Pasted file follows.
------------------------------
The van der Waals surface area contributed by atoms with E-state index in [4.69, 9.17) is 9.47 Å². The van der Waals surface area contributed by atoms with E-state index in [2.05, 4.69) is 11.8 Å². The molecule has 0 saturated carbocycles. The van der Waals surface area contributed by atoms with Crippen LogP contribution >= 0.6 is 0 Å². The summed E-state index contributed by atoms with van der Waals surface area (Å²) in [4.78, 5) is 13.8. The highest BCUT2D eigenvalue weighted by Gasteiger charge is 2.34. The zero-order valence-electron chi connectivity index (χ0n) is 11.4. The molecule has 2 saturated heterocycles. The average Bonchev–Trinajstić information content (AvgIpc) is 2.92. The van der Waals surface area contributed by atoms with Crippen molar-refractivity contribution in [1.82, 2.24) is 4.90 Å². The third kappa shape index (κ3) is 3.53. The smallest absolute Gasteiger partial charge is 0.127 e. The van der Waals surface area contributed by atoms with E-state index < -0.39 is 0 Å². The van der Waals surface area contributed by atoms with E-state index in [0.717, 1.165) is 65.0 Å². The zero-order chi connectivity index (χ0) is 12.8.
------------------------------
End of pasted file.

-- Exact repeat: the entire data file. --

The van der Waals surface area contributed by atoms with E-state index in [4.69, 9.17) is 9.47 Å². The van der Waals surface area contributed by atoms with E-state index in [2.05, 4.69) is 11.8 Å². The molecule has 0 saturated carbocycles. The van der Waals surface area contributed by atoms with Crippen LogP contribution >= 0.6 is 0 Å². The summed E-state index contributed by atoms with van der Waals surface area (Å²) in [4.78, 5) is 13.8. The highest BCUT2D eigenvalue weighted by Gasteiger charge is 2.34. The zero-order valence-electron chi connectivity index (χ0n) is 11.4. The molecule has 2 saturated heterocycles. The average Bonchev–Trinajstić information content (AvgIpc) is 2.92. The van der Waals surface area contributed by atoms with Crippen molar-refractivity contribution in [1.82, 2.24) is 4.90 Å². The third kappa shape index (κ3) is 3.53. The smallest absolute Gasteiger partial charge is 0.127 e. The van der Waals surface area contributed by atoms with E-state index < -0.39 is 0 Å². The van der Waals surface area contributed by atoms with E-state index in [0.717, 1.165) is 65.0 Å². The zero-order chi connectivity index (χ0) is 12.8.